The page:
Helpful Comments on All4JDs

The way i did (and since the Q book has extra space) where I would recognize the law they are testing and specific rule, I would write the buzz words on the extra space- like IIED- intent, causation, etc. Then would ttry to match the elements to the correct answer. I know this sound like a lot of work, but it is not, once you do it once or twice you will get into the habit and will recognize the elements in one of the 4 answers.

When I practiced I read essays for 5-15 minutes then I tried to come up with a quick outline after issue spotting. I limited this to a combined 20 minutes giving me 40 more to write. Then, after reading and outlining, I read the model answer and copied the answer verbatim sometimes once or twice. A friend of mine did the same, but she didn't even outline. She read, issues spotted, and only copied the rules and she passed on the first try.

I found that the more I copied, the more I became familiar with the law. Also, I am tactile kinesthetic, so writing has a tremendous learning value for me. Eventually, my rule statements and outlines started to morph into something closer to what was in the model answers.
 At the end of the day, you just have to utilize every spare second you have, and when you do have spare time, you give your undivided attention to the task at hand. You could have 8 hours a day to study, but if you waste it by doing things you are comfortable with(I hated multiple choice questions, so it would be easier for me to just answer essays all day) or by looking at (guilty of this), you are wasting your time. Do the stuff you hate, and do it again until you conquer it. I absolutely detest multiple choice questions, the whole choosing between the "better" and the "best" answers. But, I did as many as I could, receiving embarrassing scores on the practice q's, but I kept doin them.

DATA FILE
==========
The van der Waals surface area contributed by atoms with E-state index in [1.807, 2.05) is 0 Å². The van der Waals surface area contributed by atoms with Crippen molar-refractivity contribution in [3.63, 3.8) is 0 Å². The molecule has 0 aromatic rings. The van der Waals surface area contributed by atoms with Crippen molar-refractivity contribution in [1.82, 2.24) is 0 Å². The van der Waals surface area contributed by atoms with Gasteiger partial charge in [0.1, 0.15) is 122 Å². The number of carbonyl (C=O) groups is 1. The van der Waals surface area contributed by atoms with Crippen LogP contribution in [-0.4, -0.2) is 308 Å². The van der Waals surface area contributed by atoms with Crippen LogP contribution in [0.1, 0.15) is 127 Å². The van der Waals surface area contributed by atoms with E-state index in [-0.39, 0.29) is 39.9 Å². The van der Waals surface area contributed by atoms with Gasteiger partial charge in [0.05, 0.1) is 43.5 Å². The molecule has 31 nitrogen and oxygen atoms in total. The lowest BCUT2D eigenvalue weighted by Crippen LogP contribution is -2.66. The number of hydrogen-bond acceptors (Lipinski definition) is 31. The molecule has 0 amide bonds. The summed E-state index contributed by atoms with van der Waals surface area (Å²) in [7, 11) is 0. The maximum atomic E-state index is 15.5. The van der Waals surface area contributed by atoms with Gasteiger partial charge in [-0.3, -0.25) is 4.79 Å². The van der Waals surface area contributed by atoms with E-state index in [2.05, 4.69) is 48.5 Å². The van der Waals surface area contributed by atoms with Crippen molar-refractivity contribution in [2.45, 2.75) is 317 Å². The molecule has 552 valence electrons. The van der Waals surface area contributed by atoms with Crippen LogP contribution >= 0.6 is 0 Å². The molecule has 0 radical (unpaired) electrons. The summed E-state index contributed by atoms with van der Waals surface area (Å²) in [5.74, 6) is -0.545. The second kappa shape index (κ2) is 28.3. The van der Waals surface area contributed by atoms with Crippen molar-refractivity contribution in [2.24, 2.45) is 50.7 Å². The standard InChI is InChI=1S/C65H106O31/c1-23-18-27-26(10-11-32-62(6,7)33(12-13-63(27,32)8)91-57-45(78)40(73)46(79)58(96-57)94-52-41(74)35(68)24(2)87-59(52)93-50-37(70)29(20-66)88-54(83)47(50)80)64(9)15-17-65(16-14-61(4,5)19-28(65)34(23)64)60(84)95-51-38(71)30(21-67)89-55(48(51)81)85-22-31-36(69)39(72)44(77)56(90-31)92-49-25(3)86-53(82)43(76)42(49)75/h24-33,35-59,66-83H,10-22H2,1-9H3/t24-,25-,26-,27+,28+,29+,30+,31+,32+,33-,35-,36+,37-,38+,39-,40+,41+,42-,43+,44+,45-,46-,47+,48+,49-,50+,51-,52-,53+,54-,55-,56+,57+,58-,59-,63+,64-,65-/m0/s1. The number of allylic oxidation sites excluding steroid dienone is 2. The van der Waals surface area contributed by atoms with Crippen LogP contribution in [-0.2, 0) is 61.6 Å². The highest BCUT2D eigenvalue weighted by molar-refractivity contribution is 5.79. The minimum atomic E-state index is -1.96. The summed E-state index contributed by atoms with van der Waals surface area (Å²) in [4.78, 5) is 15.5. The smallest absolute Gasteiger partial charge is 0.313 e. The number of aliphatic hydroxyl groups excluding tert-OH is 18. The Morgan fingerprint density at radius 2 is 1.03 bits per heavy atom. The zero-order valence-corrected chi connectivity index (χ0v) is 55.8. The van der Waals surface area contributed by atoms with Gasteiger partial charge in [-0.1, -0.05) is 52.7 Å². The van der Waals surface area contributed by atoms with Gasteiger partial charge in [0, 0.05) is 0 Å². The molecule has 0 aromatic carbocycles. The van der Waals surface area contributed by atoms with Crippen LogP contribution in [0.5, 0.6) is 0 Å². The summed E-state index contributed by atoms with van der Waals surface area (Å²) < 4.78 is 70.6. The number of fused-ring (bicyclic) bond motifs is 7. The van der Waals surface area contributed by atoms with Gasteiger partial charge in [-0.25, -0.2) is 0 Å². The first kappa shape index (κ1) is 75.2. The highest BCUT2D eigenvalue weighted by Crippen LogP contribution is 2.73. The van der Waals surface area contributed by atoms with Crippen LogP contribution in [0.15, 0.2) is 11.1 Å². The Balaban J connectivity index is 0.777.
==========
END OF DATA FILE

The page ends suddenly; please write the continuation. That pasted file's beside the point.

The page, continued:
First learn the six core subjects for the MBE. I found learning them (memorizing the rules of law and how to apply them) was the key to passing. Almost all of the other subjects branch out from this core.
You still have to hit the outlines hard during each subjects' week as you can't just learn random Conlaw rules by answering the MBE questions. You need a framework that you can use to organize, contextualize, and on the exam utilize. This is especially true for essays. There are just some things you have to know backwards and forwards so that on the day you are almost programmatically putting it to use on the essays and/or MBE questions. 

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